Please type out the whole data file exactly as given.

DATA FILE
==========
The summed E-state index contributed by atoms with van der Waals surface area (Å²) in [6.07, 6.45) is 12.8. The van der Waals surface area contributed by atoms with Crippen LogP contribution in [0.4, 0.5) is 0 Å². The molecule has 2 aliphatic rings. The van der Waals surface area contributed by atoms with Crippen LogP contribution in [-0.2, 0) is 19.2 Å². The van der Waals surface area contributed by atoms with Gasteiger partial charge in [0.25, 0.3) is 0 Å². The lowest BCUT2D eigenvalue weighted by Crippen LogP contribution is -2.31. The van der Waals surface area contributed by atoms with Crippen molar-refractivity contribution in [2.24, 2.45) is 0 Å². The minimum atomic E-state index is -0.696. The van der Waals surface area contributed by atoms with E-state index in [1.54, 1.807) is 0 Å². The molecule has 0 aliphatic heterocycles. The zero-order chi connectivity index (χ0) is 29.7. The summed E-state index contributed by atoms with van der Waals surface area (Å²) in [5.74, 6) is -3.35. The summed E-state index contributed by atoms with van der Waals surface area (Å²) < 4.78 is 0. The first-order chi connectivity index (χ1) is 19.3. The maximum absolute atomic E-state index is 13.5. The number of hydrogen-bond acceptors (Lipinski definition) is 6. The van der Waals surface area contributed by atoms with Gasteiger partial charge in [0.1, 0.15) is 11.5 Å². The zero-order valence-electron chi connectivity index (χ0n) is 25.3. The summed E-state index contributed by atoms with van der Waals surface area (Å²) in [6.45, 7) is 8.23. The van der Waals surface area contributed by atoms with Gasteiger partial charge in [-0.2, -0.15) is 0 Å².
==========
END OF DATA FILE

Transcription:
The summed E-state index contributed by atoms with van der Waals surface area (Å²) in [6.07, 6.45) is 12.8. The van der Waals surface area contributed by atoms with Crippen LogP contribution in [0.4, 0.5) is 0 Å². The molecule has 2 aliphatic rings. The van der Waals surface area contributed by atoms with Crippen LogP contribution in [-0.2, 0) is 19.2 Å². The van der Waals surface area contributed by atoms with Gasteiger partial charge in [0.25, 0.3) is 0 Å². The lowest BCUT2D eigenvalue weighted by Crippen LogP contribution is -2.31. The van der Waals surface area contributed by atoms with Crippen molar-refractivity contribution in [2.24, 2.45) is 0 Å². The minimum atomic E-state index is -0.696. The van der Waals surface area contributed by atoms with E-state index in [1.54, 1.807) is 0 Å². The molecule has 0 aliphatic heterocycles. The zero-order chi connectivity index (χ0) is 29.7. The summed E-state index contributed by atoms with van der Waals surface area (Å²) in [5.74, 6) is -3.35. The summed E-state index contributed by atoms with van der Waals surface area (Å²) < 4.78 is 0. The first-order chi connectivity index (χ1) is 19.3. The maximum absolute atomic E-state index is 13.5. The number of hydrogen-bond acceptors (Lipinski definition) is 6. The van der Waals surface area contributed by atoms with Gasteiger partial charge in [0.1, 0.15) is 11.5 Å². The zero-order valence-electron chi connectivity index (χ0n) is 25.3. The summed E-state index contributed by atoms with van der Waals surface area (Å²) in [6.45, 7) is 8.23. The van der Waals surface area contributed by atoms with Gasteiger partial charge in [-0.2, -0.15) is 0 Å².